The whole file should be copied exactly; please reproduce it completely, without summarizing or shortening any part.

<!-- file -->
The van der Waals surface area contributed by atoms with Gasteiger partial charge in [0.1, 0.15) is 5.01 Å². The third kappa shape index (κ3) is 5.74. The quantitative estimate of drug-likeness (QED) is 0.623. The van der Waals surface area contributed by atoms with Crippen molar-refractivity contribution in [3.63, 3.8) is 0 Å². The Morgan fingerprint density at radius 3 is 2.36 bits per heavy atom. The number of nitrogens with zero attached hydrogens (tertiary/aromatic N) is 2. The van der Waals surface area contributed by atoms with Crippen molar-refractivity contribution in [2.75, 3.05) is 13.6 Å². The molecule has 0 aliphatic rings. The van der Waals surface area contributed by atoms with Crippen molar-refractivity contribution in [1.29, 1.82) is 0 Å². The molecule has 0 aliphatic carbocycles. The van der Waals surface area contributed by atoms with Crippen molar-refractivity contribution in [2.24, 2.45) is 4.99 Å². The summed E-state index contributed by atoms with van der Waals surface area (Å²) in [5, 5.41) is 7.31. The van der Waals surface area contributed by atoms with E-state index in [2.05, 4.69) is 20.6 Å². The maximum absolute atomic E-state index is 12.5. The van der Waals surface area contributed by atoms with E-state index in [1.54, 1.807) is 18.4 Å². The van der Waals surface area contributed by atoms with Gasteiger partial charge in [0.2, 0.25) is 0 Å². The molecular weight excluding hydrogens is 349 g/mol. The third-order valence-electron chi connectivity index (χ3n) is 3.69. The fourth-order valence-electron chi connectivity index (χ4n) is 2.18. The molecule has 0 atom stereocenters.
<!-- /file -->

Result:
The van der Waals surface area contributed by atoms with Gasteiger partial charge in [0.1, 0.15) is 5.01 Å². The third kappa shape index (κ3) is 5.74. The quantitative estimate of drug-likeness (QED) is 0.623. The van der Waals surface area contributed by atoms with Crippen molar-refractivity contribution in [3.63, 3.8) is 0 Å². The Morgan fingerprint density at radius 3 is 2.36 bits per heavy atom. The number of nitrogens with zero attached hydrogens (tertiary/aromatic N) is 2. The van der Waals surface area contributed by atoms with Crippen molar-refractivity contribution in [2.75, 3.05) is 13.6 Å². The molecule has 0 aliphatic rings. The van der Waals surface area contributed by atoms with Crippen molar-refractivity contribution in [1.29, 1.82) is 0 Å². The molecule has 0 aliphatic carbocycles. The van der Waals surface area contributed by atoms with Crippen molar-refractivity contribution in [2.24, 2.45) is 4.99 Å². The summed E-state index contributed by atoms with van der Waals surface area (Å²) in [5, 5.41) is 7.31. The van der Waals surface area contributed by atoms with E-state index in [2.05, 4.69) is 20.6 Å². The maximum absolute atomic E-state index is 12.5. The van der Waals surface area contributed by atoms with E-state index in [1.54, 1.807) is 18.4 Å². The van der Waals surface area contributed by atoms with Gasteiger partial charge in [0.2, 0.25) is 0 Å². The molecular weight excluding hydrogens is 349 g/mol. The third-order valence-electron chi connectivity index (χ3n) is 3.69. The fourth-order valence-electron chi connectivity index (χ4n) is 2.18. The molecule has 0 atom stereocenters.